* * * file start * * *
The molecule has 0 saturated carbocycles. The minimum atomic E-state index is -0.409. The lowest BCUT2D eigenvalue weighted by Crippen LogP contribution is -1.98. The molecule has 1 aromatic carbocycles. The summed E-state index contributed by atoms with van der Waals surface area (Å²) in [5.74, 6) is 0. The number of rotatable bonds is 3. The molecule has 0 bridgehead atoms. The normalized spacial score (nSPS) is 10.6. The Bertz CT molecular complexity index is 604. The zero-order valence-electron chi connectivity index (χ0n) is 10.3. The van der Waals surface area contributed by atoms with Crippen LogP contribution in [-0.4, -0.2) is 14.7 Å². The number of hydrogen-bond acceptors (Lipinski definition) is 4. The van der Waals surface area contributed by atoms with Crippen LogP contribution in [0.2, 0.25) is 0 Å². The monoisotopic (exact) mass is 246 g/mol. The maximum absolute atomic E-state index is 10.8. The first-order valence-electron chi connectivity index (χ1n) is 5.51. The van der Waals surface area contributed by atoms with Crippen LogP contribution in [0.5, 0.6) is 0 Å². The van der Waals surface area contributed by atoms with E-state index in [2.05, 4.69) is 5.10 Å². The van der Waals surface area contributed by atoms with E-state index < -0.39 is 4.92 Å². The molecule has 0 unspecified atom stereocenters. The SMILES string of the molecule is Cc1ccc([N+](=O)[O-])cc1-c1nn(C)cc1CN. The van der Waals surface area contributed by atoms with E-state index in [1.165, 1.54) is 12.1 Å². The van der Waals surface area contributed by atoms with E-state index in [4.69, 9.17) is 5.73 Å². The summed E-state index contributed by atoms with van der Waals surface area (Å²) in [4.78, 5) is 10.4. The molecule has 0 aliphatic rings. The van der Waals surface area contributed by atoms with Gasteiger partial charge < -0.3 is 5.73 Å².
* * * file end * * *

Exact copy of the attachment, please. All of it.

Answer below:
The molecule has 0 saturated carbocycles. The minimum atomic E-state index is -0.409. The lowest BCUT2D eigenvalue weighted by Crippen LogP contribution is -1.98. The molecule has 1 aromatic carbocycles. The summed E-state index contributed by atoms with van der Waals surface area (Å²) in [5.74, 6) is 0. The number of rotatable bonds is 3. The molecule has 0 bridgehead atoms. The normalized spacial score (nSPS) is 10.6. The Bertz CT molecular complexity index is 604. The zero-order valence-electron chi connectivity index (χ0n) is 10.3. The van der Waals surface area contributed by atoms with Crippen LogP contribution in [-0.4, -0.2) is 14.7 Å². The number of hydrogen-bond acceptors (Lipinski definition) is 4. The van der Waals surface area contributed by atoms with Crippen LogP contribution in [0.2, 0.25) is 0 Å². The monoisotopic (exact) mass is 246 g/mol. The maximum absolute atomic E-state index is 10.8. The first-order valence-electron chi connectivity index (χ1n) is 5.51. The van der Waals surface area contributed by atoms with Crippen LogP contribution in [0.5, 0.6) is 0 Å². The van der Waals surface area contributed by atoms with E-state index in [2.05, 4.69) is 5.10 Å². The van der Waals surface area contributed by atoms with E-state index < -0.39 is 4.92 Å². The molecule has 0 unspecified atom stereocenters. The SMILES string of the molecule is Cc1ccc([N+](=O)[O-])cc1-c1nn(C)cc1CN. The van der Waals surface area contributed by atoms with E-state index in [1.165, 1.54) is 12.1 Å². The van der Waals surface area contributed by atoms with E-state index in [4.69, 9.17) is 5.73 Å². The summed E-state index contributed by atoms with van der Waals surface area (Å²) in [4.78, 5) is 10.4. The molecule has 0 aliphatic rings. The van der Waals surface area contributed by atoms with Gasteiger partial charge < -0.3 is 5.73 Å².